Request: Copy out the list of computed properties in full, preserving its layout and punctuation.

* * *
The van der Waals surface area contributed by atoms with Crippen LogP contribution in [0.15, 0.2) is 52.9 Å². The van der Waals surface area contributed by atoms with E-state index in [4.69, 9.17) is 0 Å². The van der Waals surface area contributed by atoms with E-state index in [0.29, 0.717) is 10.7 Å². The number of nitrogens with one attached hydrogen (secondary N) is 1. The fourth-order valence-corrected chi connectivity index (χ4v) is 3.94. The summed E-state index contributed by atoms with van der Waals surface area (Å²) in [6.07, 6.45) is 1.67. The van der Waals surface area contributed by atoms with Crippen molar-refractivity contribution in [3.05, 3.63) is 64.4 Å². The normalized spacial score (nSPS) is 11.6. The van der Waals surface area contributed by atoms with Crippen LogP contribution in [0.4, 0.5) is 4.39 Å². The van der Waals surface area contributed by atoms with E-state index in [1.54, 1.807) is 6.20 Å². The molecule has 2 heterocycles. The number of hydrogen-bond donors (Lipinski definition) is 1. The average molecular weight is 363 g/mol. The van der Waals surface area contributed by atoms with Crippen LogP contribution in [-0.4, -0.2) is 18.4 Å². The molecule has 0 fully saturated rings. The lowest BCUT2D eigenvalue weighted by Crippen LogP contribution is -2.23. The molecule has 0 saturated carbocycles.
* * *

The van der Waals surface area contributed by atoms with Crippen LogP contribution in [0.15, 0.2) is 52.9 Å². The van der Waals surface area contributed by atoms with E-state index in [4.69, 9.17) is 0 Å². The van der Waals surface area contributed by atoms with E-state index in [0.29, 0.717) is 10.7 Å². The number of nitrogens with one attached hydrogen (secondary N) is 1. The fourth-order valence-corrected chi connectivity index (χ4v) is 3.94. The summed E-state index contributed by atoms with van der Waals surface area (Å²) in [6.07, 6.45) is 1.67. The van der Waals surface area contributed by atoms with Crippen molar-refractivity contribution in [3.05, 3.63) is 64.4 Å². The normalized spacial score (nSPS) is 11.6. The van der Waals surface area contributed by atoms with Crippen LogP contribution in [0.4, 0.5) is 4.39 Å². The van der Waals surface area contributed by atoms with E-state index in [1.54, 1.807) is 6.20 Å². The molecule has 2 heterocycles. The number of hydrogen-bond donors (Lipinski definition) is 1. The average molecular weight is 363 g/mol. The van der Waals surface area contributed by atoms with Crippen LogP contribution in [-0.4, -0.2) is 18.4 Å². The molecule has 0 fully saturated rings. The lowest BCUT2D eigenvalue weighted by Crippen LogP contribution is -2.23. The molecule has 0 saturated carbocycles.